Global Warming

Anthropogenic global warming is real, it is it is worldwide and it will affect future generations.

As an environmental engineer, I have been concerned about the environment since I got my BS (1967) and MS (1971) degrees in Civil/ Environmental Engineering and started working as a water engineer.

I have used publicly available data sources to prepare dozens of charts & graphs to looking at every aspect of global warming that I learn and understand global warming for myself .  Here’s a quick summary of my evidence for global warming.

Rising Global Temperatures

  • Global land and sea surface air temperature (SAT) anomalies have been rising at a rapid rate since the 1970s. My chart of NASA GISS ‘s monthly temperature anomaly trends from 1880 shows a rapid rise since the 1970s.
  • Global sea surface temperature (SST) anomalies have also been rising, as shown in my chart of NOAA global SST anomalies since 1880.
  • Temperature changes over the globe are not uniform . Arctic  amplification cause the higher latitude areas to have a greater temperature increase than lower latitude zones. This NASA  map  shows that Arctic region temperatures have increased much more than lower latitudes.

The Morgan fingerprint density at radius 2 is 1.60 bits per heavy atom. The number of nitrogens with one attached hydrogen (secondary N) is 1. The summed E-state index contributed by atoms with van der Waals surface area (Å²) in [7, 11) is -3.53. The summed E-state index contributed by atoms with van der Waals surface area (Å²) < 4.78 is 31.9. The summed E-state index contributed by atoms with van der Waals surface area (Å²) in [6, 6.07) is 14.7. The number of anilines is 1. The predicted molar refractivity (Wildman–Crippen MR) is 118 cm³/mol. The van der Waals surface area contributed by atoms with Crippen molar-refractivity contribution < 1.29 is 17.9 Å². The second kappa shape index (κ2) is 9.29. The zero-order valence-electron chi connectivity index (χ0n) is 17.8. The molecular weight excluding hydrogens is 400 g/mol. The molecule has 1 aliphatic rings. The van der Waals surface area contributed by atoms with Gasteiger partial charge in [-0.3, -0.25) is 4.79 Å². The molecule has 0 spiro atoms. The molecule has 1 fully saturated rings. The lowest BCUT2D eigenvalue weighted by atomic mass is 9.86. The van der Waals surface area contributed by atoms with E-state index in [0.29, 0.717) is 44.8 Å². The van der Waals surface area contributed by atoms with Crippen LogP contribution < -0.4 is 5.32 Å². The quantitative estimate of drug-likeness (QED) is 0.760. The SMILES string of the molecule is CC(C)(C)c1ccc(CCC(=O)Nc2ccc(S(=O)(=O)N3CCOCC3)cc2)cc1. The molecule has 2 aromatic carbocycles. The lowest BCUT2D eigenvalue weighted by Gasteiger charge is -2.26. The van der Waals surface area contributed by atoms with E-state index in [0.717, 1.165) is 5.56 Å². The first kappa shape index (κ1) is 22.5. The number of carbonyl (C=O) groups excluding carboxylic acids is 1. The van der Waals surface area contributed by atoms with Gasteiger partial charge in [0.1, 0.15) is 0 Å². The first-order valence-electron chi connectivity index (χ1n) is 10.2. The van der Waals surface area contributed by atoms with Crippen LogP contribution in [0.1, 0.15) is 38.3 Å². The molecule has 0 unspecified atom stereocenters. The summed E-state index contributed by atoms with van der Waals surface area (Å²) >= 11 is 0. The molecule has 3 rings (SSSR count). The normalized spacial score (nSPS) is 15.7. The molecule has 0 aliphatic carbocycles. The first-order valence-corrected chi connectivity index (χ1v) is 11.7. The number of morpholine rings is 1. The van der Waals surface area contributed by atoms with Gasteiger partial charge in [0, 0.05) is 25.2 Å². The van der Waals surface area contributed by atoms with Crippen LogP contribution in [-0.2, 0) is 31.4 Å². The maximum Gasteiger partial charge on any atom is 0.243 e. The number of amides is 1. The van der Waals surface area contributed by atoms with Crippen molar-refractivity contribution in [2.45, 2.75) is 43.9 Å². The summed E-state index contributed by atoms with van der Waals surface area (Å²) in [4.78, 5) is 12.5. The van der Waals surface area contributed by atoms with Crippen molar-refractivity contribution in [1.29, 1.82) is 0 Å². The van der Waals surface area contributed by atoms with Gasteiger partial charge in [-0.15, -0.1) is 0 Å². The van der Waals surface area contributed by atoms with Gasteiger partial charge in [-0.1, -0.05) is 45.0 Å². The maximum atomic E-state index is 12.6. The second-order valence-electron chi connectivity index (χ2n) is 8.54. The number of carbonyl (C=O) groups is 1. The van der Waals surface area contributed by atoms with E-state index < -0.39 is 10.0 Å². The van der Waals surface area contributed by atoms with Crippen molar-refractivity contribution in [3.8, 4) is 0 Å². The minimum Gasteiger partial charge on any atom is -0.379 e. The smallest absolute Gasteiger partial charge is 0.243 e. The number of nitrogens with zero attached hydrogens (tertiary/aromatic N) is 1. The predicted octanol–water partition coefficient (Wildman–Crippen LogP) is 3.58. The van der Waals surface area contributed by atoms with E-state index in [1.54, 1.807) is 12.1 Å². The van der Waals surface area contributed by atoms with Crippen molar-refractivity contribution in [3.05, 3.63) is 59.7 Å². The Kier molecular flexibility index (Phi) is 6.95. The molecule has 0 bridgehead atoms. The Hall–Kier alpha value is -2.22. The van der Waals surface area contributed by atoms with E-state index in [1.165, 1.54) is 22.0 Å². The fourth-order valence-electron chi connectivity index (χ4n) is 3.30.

Rising Mean Sea Level

Declining Arctic Sea ice Extent

  • Arctic sea ice extent measures the area where sea ice exceeds 15%. Mychart of monthly Arctic sea ice extent shows a continuing decline over the satellite observation period starting in 1979. Each month shows a decline. Polar amplification magnifies the global temperature increases so that the Arctic experiences a much greater temperature increase, resulting in shrinking sea ice, reduced solar reflection and reduced albedo.

                                            Global Warming Trends

Data Set KOD Chart (Click to Enlarge)
1. NASA GISS temperature anomaly – Temperature anomaly is difference between the long term mean monthly value and current months temperature. RClimate_GISS_trend_latest
2. Sea Surface Temperature anomaly – Sea surface temperature anomaly (SSTA) is the  difference between long term mean monthly value and current months sea surface temperature. SSTA
3. Arctic Amplification – Notice the dark red areas in the Arctic Region of this NASA map, It shows that the upper latitudes are warming at a much greater rate than the lower latitudes, helping to explain why Arctic Sea ice is melting at such an alarming rate.


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